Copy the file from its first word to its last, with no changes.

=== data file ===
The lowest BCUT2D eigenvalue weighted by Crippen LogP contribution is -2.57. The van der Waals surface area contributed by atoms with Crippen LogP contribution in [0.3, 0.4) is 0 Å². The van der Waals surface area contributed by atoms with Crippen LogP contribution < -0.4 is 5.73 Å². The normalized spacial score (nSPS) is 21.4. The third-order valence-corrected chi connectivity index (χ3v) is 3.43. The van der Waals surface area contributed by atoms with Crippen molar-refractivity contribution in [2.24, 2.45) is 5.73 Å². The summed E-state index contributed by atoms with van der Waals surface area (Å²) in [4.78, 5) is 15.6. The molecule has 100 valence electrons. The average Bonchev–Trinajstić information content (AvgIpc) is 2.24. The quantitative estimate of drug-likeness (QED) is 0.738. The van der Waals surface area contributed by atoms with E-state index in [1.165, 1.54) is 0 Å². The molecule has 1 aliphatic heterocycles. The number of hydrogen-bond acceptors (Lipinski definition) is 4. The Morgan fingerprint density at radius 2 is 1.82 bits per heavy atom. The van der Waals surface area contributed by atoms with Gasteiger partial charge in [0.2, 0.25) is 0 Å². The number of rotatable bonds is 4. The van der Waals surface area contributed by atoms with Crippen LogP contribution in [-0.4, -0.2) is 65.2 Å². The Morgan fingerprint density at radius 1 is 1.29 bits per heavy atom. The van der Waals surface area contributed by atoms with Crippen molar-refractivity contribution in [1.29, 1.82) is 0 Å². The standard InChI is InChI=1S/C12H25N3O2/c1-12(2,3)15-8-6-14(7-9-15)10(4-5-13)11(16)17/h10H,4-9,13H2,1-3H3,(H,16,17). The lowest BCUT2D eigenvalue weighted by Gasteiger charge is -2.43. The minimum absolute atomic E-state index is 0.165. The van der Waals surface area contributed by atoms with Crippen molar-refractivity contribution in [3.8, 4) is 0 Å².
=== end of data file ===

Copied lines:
The lowest BCUT2D eigenvalue weighted by Crippen LogP contribution is -2.57. The van der Waals surface area contributed by atoms with Crippen LogP contribution in [0.3, 0.4) is 0 Å². The van der Waals surface area contributed by atoms with Crippen LogP contribution < -0.4 is 5.73 Å². The normalized spacial score (nSPS) is 21.4. The third-order valence-corrected chi connectivity index (χ3v) is 3.43. The van der Waals surface area contributed by atoms with Crippen molar-refractivity contribution in [2.24, 2.45) is 5.73 Å². The summed E-state index contributed by atoms with van der Waals surface area (Å²) in [4.78, 5) is 15.6. The molecule has 100 valence electrons. The average Bonchev–Trinajstić information content (AvgIpc) is 2.24. The quantitative estimate of drug-likeness (QED) is 0.738. The van der Waals surface area contributed by atoms with E-state index in [1.165, 1.54) is 0 Å². The molecule has 1 aliphatic heterocycles. The number of hydrogen-bond acceptors (Lipinski definition) is 4. The Morgan fingerprint density at radius 2 is 1.82 bits per heavy atom. The van der Waals surface area contributed by atoms with Gasteiger partial charge in [0.2, 0.25) is 0 Å². The number of rotatable bonds is 4. The van der Waals surface area contributed by atoms with Crippen LogP contribution in [-0.4, -0.2) is 65.2 Å². The Morgan fingerprint density at radius 1 is 1.29 bits per heavy atom. The van der Waals surface area contributed by atoms with Crippen molar-refractivity contribution in [1.29, 1.82) is 0 Å². The standard InChI is InChI=1S/C12H25N3O2/c1-12(2,3)15-8-6-14(7-9-15)10(4-5-13)11(16)17/h10H,4-9,13H2,1-3H3,(H,16,17). The lowest BCUT2D eigenvalue weighted by Gasteiger charge is -2.43. The minimum absolute atomic E-state index is 0.165. The van der Waals surface area contributed by atoms with Crippen molar-refractivity contribution in [3.8, 4) is 0 Å².